Social Security: 3 Day Lesson


In these lessons, students learn about the rivaling policy proposals for aid to the aged in the early 1930s. They examine a poster for the Social Security Act that was created by the Social Security Board. Then, they design posters for the different policies proposed by Huey Long and Francis Townsend. Finally, students analyze posters from other eras of American history.

Learning Goals:

  • Students will understand the different policy proposals that preceded the passage of the Social Security Act.
  • Students will begin to read posters critically.
  • Students will begin to identify the tone and rhetorical emphasis in speeches by analyzing repeated words and images.

Notes to teacher: When using the lessons off-line use the document packet for easy printing. This lesson includes several series of questions that you may want to cut and paste and hand out to your students.

Plan of Instruction:

DAY ONE (approximately 50 minutes)
Step 1: 10 minutes: Show movie

Watch Social Security movie.

Ask students: Based on the information in the movie, what was FDRís goal? Why did he think Social Security was important?

Step 2: 20 minutes: Read document

Pass out "FDR" document.

    Ask students to read FDR document individually and to answer the following questions in pairs:
  • Count the number of times FDR used the words "protection" and "structure." Why do you think these words are repeated so many times?
  • Why did FDR think the Social Security Act would be historic and important? Support your answer with evidence from the document.
  • Why did FDR think that the Social Security Act was limited? Support your answer with evidence for the document.
Step 3: 20 minutes: Analyze poster

Pass out "Poster" document.

    Still in pairs, ask students to answer the following questions:
  • Based on this poster, what can you tell about how Social Security works?
  • What is the purpose of this poster?
  • Who designed the poster? Who is the intended audience?
  • What objects/symbols do you see in the poster? What do those objects/symbols represent?
  • How do the symbols in the poster support the image of Social Security that FDR paints in his speech?

Have students examine the WPA posters on the Library of Congress' American Memory Site [http://memory.loc.gov/ammem/wpaposters/highlights.html]. Ask them to choose one poster to analyze.

    Students answer the following questions:
  • What is the url/location of the poster you selected?
  • What is the purpose of this poster?
  • Who designed the poster? Who is the intended audience?
  • What objects/symbols do you see in the poster? What do those objects/symbols represent?
  • In what ways is this poster similar to or different from the Social Security poster?
DAY TWO (approximately 50 minutes)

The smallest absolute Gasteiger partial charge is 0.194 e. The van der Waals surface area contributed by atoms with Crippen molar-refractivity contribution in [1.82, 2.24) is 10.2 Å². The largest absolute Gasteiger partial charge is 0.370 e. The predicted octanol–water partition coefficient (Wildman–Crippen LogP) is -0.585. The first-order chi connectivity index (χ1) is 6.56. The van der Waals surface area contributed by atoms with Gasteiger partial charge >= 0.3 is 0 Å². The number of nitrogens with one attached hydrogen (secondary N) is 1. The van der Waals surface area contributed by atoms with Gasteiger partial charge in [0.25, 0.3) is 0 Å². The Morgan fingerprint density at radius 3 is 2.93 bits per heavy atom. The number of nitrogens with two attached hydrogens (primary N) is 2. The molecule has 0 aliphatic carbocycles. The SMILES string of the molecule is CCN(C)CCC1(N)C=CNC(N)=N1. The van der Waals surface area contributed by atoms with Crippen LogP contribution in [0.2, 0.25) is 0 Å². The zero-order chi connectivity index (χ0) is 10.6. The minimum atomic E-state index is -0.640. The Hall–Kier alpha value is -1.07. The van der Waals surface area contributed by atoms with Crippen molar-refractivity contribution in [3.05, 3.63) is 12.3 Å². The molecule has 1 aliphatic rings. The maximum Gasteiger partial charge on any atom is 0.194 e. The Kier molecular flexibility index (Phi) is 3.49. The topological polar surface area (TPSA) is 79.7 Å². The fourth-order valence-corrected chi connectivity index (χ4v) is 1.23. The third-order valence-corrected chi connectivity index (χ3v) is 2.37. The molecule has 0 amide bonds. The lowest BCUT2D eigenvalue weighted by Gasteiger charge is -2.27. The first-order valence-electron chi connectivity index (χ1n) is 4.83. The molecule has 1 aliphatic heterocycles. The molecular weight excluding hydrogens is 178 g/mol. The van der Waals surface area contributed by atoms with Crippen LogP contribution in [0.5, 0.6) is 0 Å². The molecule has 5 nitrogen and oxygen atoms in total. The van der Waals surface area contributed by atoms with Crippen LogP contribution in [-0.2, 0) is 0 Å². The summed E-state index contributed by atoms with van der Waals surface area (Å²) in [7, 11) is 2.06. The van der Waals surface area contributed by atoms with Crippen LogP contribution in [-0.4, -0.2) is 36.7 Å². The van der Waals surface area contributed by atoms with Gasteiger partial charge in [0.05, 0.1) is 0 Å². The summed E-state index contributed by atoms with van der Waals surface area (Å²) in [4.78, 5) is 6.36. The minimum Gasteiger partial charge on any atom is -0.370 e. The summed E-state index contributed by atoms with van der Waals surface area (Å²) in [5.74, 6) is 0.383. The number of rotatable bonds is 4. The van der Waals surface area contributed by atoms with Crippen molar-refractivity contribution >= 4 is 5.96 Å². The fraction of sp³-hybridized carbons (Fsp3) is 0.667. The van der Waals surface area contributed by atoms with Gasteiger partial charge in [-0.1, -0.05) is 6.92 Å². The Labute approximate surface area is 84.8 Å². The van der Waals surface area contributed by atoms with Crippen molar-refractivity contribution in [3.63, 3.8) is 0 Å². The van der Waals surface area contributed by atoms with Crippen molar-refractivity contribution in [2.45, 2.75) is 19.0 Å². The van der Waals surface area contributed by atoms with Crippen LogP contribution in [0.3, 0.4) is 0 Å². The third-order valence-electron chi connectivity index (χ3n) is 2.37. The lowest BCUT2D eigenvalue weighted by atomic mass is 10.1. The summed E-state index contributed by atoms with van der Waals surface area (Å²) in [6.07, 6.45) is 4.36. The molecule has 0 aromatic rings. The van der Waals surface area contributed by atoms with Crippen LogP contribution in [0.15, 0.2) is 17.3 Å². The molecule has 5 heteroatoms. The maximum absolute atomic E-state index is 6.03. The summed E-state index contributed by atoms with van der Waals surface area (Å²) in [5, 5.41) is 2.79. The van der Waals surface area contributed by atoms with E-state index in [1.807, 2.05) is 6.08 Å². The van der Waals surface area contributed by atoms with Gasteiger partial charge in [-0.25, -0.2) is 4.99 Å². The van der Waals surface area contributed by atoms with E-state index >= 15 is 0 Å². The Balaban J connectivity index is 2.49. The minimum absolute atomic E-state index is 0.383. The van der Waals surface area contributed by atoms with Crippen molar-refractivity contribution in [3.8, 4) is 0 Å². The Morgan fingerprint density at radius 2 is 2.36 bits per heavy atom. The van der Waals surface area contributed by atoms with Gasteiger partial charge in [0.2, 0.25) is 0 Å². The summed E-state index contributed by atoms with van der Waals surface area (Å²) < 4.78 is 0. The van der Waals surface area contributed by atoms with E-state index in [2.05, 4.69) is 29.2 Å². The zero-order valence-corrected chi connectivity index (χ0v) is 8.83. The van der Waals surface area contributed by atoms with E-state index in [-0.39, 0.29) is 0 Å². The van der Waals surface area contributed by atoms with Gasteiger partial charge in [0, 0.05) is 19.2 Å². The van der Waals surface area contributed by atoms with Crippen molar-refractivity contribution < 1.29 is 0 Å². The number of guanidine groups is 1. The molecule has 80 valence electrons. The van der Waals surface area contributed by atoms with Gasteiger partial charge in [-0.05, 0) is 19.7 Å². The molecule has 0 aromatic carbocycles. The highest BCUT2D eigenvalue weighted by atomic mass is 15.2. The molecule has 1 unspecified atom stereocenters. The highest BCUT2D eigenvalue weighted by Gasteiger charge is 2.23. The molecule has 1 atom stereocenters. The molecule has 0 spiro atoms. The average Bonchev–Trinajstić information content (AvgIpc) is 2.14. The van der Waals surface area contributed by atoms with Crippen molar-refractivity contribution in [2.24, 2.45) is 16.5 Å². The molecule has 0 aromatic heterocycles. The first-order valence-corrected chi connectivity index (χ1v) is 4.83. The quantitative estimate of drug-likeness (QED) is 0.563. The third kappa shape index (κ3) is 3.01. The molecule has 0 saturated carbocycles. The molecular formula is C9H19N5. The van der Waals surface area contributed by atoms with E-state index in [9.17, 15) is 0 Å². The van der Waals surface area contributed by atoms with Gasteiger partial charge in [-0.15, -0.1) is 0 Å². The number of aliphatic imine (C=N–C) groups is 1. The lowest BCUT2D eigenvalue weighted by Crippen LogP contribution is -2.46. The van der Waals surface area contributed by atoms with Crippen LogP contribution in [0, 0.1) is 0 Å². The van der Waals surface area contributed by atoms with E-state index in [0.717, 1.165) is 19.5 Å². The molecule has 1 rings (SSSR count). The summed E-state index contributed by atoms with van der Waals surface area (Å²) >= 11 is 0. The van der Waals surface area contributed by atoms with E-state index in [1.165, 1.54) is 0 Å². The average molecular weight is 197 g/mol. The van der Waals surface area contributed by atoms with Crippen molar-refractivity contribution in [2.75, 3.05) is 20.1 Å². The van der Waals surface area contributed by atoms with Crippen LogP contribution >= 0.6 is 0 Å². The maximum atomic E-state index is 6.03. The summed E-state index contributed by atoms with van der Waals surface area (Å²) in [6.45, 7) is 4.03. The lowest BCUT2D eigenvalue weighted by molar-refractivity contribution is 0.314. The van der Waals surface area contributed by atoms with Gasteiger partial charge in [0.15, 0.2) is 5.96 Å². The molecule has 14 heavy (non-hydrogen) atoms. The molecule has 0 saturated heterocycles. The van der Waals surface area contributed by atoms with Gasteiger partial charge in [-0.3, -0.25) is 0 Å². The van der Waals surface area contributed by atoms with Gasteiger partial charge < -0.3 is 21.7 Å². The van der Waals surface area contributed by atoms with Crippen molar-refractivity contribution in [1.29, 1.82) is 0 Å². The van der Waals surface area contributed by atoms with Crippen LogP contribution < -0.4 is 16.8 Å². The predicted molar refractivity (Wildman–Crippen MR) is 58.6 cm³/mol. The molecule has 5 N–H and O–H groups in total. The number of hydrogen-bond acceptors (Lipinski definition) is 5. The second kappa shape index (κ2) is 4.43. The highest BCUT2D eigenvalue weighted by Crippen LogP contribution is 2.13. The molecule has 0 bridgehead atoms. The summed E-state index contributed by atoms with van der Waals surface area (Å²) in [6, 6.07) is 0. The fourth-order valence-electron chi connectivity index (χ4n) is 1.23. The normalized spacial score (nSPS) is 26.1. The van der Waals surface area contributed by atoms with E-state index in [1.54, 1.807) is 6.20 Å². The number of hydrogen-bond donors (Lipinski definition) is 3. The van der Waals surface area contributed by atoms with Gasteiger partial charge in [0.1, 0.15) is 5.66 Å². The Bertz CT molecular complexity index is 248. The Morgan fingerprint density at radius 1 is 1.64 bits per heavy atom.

Step 1: 10 minutes: Share homework

Ask a few students to share the poster they selected and their analysis of it.

Ask the class: In general, what do these posters share? How would you describe their style?

Step 2: 30 minutes: Read documents

Pass out "Long" and "Townsend" documents.

Explain to students that FDRís version of the Social Security Act was one of several options proposed. Huey Long and Francis Townsend (whom they might remember from the movie) also proposed plans for aid to the aged.

    In pairs, students read the two documents and answer the following questions for each document:
  1. What words and images are emphasized or repeated in this document?
  2. What is the major goal of this plan?
  3. What are the specific ways that the plan will work?
  4. How is this plan attempting to address the specific problems that Americans were facing in the 1930s?
  5. How does this plan differ from FDRís Social Security Act?
  6. If you were to make a poster for this plan, what images or symbols would you use to convince Americans in the 1930s that it was the best option?
Step 3: 10 minutes: Discussion (whole class)
    Review student answers about the Long and Townsend documents. In particular discuss:
  • Which plan do students think better addresses the economic problems of the 1930s? Why?
  • Why might have some Americans opposed or supported Longís plan? Townsendís plan?
    Brainstorm ideas for posters for both the Long and Townsend campaigns. Each poster should include images and text that
  1. explain your plan to Americans in the 1930s and
  2. convince them to support your plan.
DAY THREE (approximately 50 minutes)
  • Poster paper and markers
  • Class set of handouts with homework questions
Step 1: 5 minutes: Share homework

In pairs, have students share their ideas for posters. Pairs should choose either Long or Townsend to focus on and design one poster using the best elements from their homework.

Step 2: 30 minutes: Poster design

Students make posters.

Step 3: 15 minutes: Share posters

Students present their posters. Classmates give feedback on why they do or do not think the posters would have convinced Americans in the 1930s to support the specific plan.


Have students visit the History Matters, Making Sense of Advertisement guide at home: http://historymatters.gmu.edu/mse/ads/

    Once on the site, they should complete the following:
  • Read the "Introduction" and "American Advertising: A Brief History"
  • Complete the "What do Ads Reveal or Conceal about an Era?" section
  • Choose 1 poster from the site and analyze its images and text:
    • What is the message of the advertisement?
    • What images are used? How are they intended to influence you?
    • What words are used repeatedly? How are they intended to influence you?
    • How can you use this advertisement to learn about the year it was produced?